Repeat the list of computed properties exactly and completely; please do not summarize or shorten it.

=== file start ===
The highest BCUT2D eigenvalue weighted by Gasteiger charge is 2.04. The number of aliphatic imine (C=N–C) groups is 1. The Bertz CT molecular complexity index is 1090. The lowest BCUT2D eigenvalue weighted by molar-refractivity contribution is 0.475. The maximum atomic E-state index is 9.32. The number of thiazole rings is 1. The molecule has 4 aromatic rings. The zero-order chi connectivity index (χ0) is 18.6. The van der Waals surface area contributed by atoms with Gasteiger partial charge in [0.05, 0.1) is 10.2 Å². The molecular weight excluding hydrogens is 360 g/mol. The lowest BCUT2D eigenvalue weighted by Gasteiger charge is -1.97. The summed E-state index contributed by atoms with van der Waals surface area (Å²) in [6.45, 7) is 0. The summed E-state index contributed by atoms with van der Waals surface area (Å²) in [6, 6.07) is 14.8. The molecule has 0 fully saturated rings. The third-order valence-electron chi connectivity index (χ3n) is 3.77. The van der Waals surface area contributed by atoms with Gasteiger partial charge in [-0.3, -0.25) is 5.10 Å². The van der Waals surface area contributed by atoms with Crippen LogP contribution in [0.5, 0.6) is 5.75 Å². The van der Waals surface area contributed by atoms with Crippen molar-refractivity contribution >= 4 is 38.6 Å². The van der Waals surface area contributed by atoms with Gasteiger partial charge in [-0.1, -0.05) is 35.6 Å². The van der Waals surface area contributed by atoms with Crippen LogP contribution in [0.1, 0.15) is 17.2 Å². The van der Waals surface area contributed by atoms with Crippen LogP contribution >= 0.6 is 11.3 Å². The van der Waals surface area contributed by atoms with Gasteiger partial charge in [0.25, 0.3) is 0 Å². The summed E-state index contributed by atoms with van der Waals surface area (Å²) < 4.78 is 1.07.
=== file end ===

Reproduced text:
The highest BCUT2D eigenvalue weighted by Gasteiger charge is 2.04. The number of aliphatic imine (C=N–C) groups is 1. The Bertz CT molecular complexity index is 1090. The lowest BCUT2D eigenvalue weighted by molar-refractivity contribution is 0.475. The maximum atomic E-state index is 9.32. The number of thiazole rings is 1. The molecule has 4 aromatic rings. The zero-order chi connectivity index (χ0) is 18.6. The van der Waals surface area contributed by atoms with Gasteiger partial charge in [0.05, 0.1) is 10.2 Å². The molecular weight excluding hydrogens is 360 g/mol. The lowest BCUT2D eigenvalue weighted by Gasteiger charge is -1.97. The summed E-state index contributed by atoms with van der Waals surface area (Å²) in [6.45, 7) is 0. The summed E-state index contributed by atoms with van der Waals surface area (Å²) in [6, 6.07) is 14.8. The molecule has 0 fully saturated rings. The third-order valence-electron chi connectivity index (χ3n) is 3.77. The van der Waals surface area contributed by atoms with Gasteiger partial charge in [-0.3, -0.25) is 5.10 Å². The van der Waals surface area contributed by atoms with Crippen LogP contribution in [0.5, 0.6) is 5.75 Å². The van der Waals surface area contributed by atoms with Crippen molar-refractivity contribution >= 4 is 38.6 Å². The van der Waals surface area contributed by atoms with Gasteiger partial charge in [-0.1, -0.05) is 35.6 Å². The van der Waals surface area contributed by atoms with Crippen LogP contribution in [0.1, 0.15) is 17.2 Å². The van der Waals surface area contributed by atoms with Crippen LogP contribution >= 0.6 is 11.3 Å². The van der Waals surface area contributed by atoms with Gasteiger partial charge in [0.25, 0.3) is 0 Å². The summed E-state index contributed by atoms with van der Waals surface area (Å²) < 4.78 is 1.07.